LONDON (Reuters) - Global regulators meet in London next month to try to tighten their grip on markets after banks were fined billions of dollars for manipulating interest rates and currencies, Britain’s top financial supervisor said.
The hefty penalties on British, American and Swiss banks have forced authorities to rethink regulation for a chunk of the market hitherto left to discipline itself, said Martin Wheatley, chief executive of the Financial Conduct Authority (FCA).
“Spot gold, spot forex, Libor, all of them took us outside areas we had been historically regulating,” he told Reuters.
“We have moved that regulatory perimeter through enforcement activity, but what the market is now saying is help us catch up by giving us something which tells us how you expect us to operate.”
Britain and the European Union have now made rigging benchmarks including Libor a criminal offence but Wheatley said standards for “navigating the nuances” of such market segments were also needed.
Plugging this “granular rules” gap starts next month when the FCA hosts the annual meeting of the International Organisation of Securities Commissions (IOSCO), an umbrella body for regulators such as Bafin in Germany and the U.S. Securities and Exchange Commission. The two-day meeting starts on June 17.
Wheatley co-chairs Britain’s Fair and Effective Markets Review (FEMR) which publishes findings on June 10 to improve conduct standards in currency, commodity and fixed income markets to make misconduct more difficult.
These recommendations must become a template for global action otherwise FEMR may be a waste of time, however, he says.
“You can’t say here’s a new regime for spot FX that is applied as a London issue only because it’s a global market. One of the challenges for FEMR is how it works with global bodies,” Wheatley said.
“The IOSCO meeting will be an important start for that process.”
He declined to detail any FEMR recommendations but said some would need changes in UK law to implement, signifying they go beyond simply updating voluntary codes of conduct as some critics fear.
This raises the question of whether regulators elsewhere in the world still have an appetite for significant reform after seven years of intensive rulemaking since Lehman Brothers bank crashed in 2008, triggering a wave of changes.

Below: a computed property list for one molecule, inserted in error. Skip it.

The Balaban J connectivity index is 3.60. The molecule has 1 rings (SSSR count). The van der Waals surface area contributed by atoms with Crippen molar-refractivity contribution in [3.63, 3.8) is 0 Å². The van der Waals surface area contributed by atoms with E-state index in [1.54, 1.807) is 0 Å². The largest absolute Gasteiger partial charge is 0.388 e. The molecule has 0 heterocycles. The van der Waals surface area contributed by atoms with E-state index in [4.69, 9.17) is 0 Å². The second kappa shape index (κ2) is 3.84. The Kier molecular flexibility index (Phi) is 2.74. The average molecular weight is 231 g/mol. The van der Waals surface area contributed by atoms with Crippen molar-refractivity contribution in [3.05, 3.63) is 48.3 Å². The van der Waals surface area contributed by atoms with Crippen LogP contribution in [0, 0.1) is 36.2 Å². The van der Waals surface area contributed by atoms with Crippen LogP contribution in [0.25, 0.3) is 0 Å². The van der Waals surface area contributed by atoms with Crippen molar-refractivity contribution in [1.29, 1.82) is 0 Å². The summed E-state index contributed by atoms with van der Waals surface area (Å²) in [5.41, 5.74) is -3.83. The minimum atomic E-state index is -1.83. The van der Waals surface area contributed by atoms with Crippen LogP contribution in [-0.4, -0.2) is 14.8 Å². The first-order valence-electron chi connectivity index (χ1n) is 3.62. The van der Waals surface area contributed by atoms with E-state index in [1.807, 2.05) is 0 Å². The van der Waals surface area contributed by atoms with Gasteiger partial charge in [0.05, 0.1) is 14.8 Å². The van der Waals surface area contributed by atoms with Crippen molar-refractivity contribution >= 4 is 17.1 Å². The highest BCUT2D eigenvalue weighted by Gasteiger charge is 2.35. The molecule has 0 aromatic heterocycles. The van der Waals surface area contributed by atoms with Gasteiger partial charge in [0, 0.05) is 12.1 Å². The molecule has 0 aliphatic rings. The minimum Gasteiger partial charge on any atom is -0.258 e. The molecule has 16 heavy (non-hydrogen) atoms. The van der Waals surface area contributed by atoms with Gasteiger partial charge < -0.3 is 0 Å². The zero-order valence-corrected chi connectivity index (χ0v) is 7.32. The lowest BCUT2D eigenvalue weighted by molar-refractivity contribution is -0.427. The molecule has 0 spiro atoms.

Wheatley said it would require leadership to keep markets sound, a task that was a “new permanent state of affairs” and not a temporary, box-ticking exercise.
“That leadership has to come from a combination of global standard setters like IOSCO, and the drive of people who are close to it and that typically is going to be the UK and United States,” he said.
The key to bringing the Americans on board will be to reassure them that further reforms would not mean unravelling the vast Dodd-Frank reform of Wall Street, Wheatley said.
Republicans in U.S. Congress are already trying to row back on elements of Dodd-Frank, which was signed into law in 2010.
The IOSCO meeting will also discuss “caveat emptor”, or buyer beware, the traditional blanket fallback financial firms have used to avoid full responsibility for what they sell.
Wheatley said there was a need to reappraise where caveat emptor starts as even sophisticated investors, such as fund managers, were found to need more protection.
“Where does the balance of power lie and where does the regulator step in. It won’t be approval of significant new rules but it’s an airing of the issue,” he said of the IOSCO meeting.
Another concern is market liquidity or whether asset managers could deal with the expected big sell-off in bonds anticipated when central banks raise interest rates from their prolonged, very low levels.
Investors have been unsettled by “taper tantrums”, or sharp moves in bond markets related to quantitative easing, and big currency swings when the Swiss franc was revalued this year.
But Wheatley said regulators have limited powers in some cases to impose pre-emptive measures like forcing funds to hold more assets that can be sold easily even in volatile markets.
“The idea that you can put handcuffs on one of those players in those markets in order to smooth liquidity just does not work as you can’t handcuff all the other players,” he said.
“As a market regulator I start from the point of view that says well, actually, markets do correct. The taper tantrum? So what. We have 15 minutes of mayhem. The Swiss franc revalued and we had two hours of adjustment, but then life goes on.”
Editing by Louise Ireland